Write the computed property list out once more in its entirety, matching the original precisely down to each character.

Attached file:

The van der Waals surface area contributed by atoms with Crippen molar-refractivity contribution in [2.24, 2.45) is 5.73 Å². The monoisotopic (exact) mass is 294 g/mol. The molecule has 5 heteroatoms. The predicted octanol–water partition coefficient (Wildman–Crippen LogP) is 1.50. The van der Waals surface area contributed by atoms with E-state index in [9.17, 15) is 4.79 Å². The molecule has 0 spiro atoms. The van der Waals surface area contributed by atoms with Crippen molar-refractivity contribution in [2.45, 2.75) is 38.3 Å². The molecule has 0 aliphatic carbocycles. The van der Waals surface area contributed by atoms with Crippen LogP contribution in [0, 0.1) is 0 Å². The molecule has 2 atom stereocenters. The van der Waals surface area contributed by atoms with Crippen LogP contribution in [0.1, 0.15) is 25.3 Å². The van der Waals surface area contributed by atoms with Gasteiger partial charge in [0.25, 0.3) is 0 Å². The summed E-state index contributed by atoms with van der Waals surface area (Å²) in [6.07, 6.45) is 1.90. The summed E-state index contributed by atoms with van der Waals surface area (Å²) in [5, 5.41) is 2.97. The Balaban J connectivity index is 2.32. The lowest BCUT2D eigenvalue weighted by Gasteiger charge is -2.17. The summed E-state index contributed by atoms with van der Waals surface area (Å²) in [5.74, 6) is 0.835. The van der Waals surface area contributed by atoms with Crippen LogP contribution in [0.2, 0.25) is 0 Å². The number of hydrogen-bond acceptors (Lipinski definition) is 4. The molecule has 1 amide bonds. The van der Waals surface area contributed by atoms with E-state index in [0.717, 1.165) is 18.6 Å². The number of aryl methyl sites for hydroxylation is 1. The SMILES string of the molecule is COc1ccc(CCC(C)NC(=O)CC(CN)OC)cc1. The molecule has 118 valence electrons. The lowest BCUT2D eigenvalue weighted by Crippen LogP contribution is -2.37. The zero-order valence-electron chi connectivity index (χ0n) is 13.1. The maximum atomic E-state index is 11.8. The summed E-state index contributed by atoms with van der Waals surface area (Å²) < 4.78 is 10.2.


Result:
The van der Waals surface area contributed by atoms with Crippen molar-refractivity contribution in [2.24, 2.45) is 5.73 Å². The monoisotopic (exact) mass is 294 g/mol. The molecule has 5 heteroatoms. The predicted octanol–water partition coefficient (Wildman–Crippen LogP) is 1.50. The van der Waals surface area contributed by atoms with E-state index in [9.17, 15) is 4.79 Å². The molecule has 0 spiro atoms. The van der Waals surface area contributed by atoms with Crippen molar-refractivity contribution in [2.45, 2.75) is 38.3 Å². The molecule has 0 aliphatic carbocycles. The van der Waals surface area contributed by atoms with Crippen LogP contribution in [0, 0.1) is 0 Å². The molecule has 2 atom stereocenters. The van der Waals surface area contributed by atoms with Crippen LogP contribution in [0.1, 0.15) is 25.3 Å². The van der Waals surface area contributed by atoms with Gasteiger partial charge in [0.25, 0.3) is 0 Å². The summed E-state index contributed by atoms with van der Waals surface area (Å²) in [6.07, 6.45) is 1.90. The summed E-state index contributed by atoms with van der Waals surface area (Å²) in [5, 5.41) is 2.97. The Balaban J connectivity index is 2.32. The lowest BCUT2D eigenvalue weighted by Gasteiger charge is -2.17. The summed E-state index contributed by atoms with van der Waals surface area (Å²) in [5.74, 6) is 0.835. The van der Waals surface area contributed by atoms with Crippen LogP contribution in [0.2, 0.25) is 0 Å². The number of hydrogen-bond acceptors (Lipinski definition) is 4. The molecule has 1 amide bonds. The van der Waals surface area contributed by atoms with E-state index in [0.717, 1.165) is 18.6 Å². The number of aryl methyl sites for hydroxylation is 1. The SMILES string of the molecule is COc1ccc(CCC(C)NC(=O)CC(CN)OC)cc1. The molecule has 118 valence electrons. The lowest BCUT2D eigenvalue weighted by Crippen LogP contribution is -2.37. The zero-order valence-electron chi connectivity index (χ0n) is 13.1. The maximum atomic E-state index is 11.8. The summed E-state index contributed by atoms with van der Waals surface area (Å²) < 4.78 is 10.2.